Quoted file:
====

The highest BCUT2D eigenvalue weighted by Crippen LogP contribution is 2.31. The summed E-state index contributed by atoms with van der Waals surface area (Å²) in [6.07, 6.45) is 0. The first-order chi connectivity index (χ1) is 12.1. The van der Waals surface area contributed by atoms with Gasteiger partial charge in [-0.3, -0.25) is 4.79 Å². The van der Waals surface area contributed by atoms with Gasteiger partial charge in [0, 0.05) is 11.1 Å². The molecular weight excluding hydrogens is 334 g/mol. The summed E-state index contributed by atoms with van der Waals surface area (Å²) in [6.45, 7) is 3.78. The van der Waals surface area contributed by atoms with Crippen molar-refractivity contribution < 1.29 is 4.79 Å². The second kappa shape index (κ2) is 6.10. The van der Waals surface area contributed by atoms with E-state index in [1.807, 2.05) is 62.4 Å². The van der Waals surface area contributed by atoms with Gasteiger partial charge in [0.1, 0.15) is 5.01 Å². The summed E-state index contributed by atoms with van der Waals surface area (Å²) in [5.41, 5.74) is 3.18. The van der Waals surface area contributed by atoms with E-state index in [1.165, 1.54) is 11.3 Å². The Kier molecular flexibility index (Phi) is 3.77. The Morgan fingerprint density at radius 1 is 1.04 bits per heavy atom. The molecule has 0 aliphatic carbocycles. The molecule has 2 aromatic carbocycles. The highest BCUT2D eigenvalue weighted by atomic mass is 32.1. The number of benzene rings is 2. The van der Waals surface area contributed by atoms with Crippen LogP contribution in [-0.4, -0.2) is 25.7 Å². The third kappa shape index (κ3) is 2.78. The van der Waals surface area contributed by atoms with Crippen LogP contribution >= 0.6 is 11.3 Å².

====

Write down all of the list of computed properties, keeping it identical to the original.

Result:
The highest BCUT2D eigenvalue weighted by Crippen LogP contribution is 2.31. The summed E-state index contributed by atoms with van der Waals surface area (Å²) in [6.07, 6.45) is 0. The first-order chi connectivity index (χ1) is 12.1. The van der Waals surface area contributed by atoms with Gasteiger partial charge in [-0.3, -0.25) is 4.79 Å². The van der Waals surface area contributed by atoms with Gasteiger partial charge in [0, 0.05) is 11.1 Å². The molecular weight excluding hydrogens is 334 g/mol. The summed E-state index contributed by atoms with van der Waals surface area (Å²) in [6.45, 7) is 3.78. The van der Waals surface area contributed by atoms with Crippen molar-refractivity contribution < 1.29 is 4.79 Å². The second kappa shape index (κ2) is 6.10. The van der Waals surface area contributed by atoms with E-state index in [1.807, 2.05) is 62.4 Å². The van der Waals surface area contributed by atoms with Gasteiger partial charge in [0.1, 0.15) is 5.01 Å². The summed E-state index contributed by atoms with van der Waals surface area (Å²) in [5.41, 5.74) is 3.18. The van der Waals surface area contributed by atoms with E-state index in [1.165, 1.54) is 11.3 Å². The Kier molecular flexibility index (Phi) is 3.77. The Morgan fingerprint density at radius 1 is 1.04 bits per heavy atom. The molecule has 0 aliphatic carbocycles. The molecule has 2 aromatic carbocycles. The highest BCUT2D eigenvalue weighted by atomic mass is 32.1. The number of benzene rings is 2. The van der Waals surface area contributed by atoms with Crippen LogP contribution in [-0.4, -0.2) is 25.7 Å². The third kappa shape index (κ3) is 2.78. The van der Waals surface area contributed by atoms with Crippen LogP contribution >= 0.6 is 11.3 Å².